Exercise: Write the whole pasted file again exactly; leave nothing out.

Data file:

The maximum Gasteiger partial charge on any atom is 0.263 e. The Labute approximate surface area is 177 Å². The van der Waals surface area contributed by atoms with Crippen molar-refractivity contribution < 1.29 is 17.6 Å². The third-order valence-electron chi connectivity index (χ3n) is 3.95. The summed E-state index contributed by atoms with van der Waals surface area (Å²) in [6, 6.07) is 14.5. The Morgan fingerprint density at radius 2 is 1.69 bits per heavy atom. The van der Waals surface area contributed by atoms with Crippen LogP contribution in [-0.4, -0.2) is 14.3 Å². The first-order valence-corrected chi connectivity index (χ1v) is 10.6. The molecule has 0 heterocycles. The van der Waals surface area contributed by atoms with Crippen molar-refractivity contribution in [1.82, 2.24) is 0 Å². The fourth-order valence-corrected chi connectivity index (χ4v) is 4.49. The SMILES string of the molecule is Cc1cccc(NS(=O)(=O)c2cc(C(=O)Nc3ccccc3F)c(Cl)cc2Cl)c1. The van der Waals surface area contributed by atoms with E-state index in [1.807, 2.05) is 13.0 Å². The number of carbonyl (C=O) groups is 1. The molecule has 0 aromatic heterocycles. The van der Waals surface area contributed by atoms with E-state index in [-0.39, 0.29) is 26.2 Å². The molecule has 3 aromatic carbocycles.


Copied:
The maximum Gasteiger partial charge on any atom is 0.263 e. The Labute approximate surface area is 177 Å². The van der Waals surface area contributed by atoms with Crippen molar-refractivity contribution < 1.29 is 17.6 Å². The third-order valence-electron chi connectivity index (χ3n) is 3.95. The summed E-state index contributed by atoms with van der Waals surface area (Å²) in [6, 6.07) is 14.5. The Morgan fingerprint density at radius 2 is 1.69 bits per heavy atom. The van der Waals surface area contributed by atoms with Crippen LogP contribution in [-0.4, -0.2) is 14.3 Å². The first-order valence-corrected chi connectivity index (χ1v) is 10.6. The molecule has 0 heterocycles. The van der Waals surface area contributed by atoms with Crippen molar-refractivity contribution in [1.82, 2.24) is 0 Å². The fourth-order valence-corrected chi connectivity index (χ4v) is 4.49. The SMILES string of the molecule is Cc1cccc(NS(=O)(=O)c2cc(C(=O)Nc3ccccc3F)c(Cl)cc2Cl)c1. The van der Waals surface area contributed by atoms with E-state index in [1.807, 2.05) is 13.0 Å². The number of carbonyl (C=O) groups is 1. The molecule has 0 aromatic heterocycles. The van der Waals surface area contributed by atoms with E-state index in [-0.39, 0.29) is 26.2 Å². The molecule has 3 aromatic carbocycles.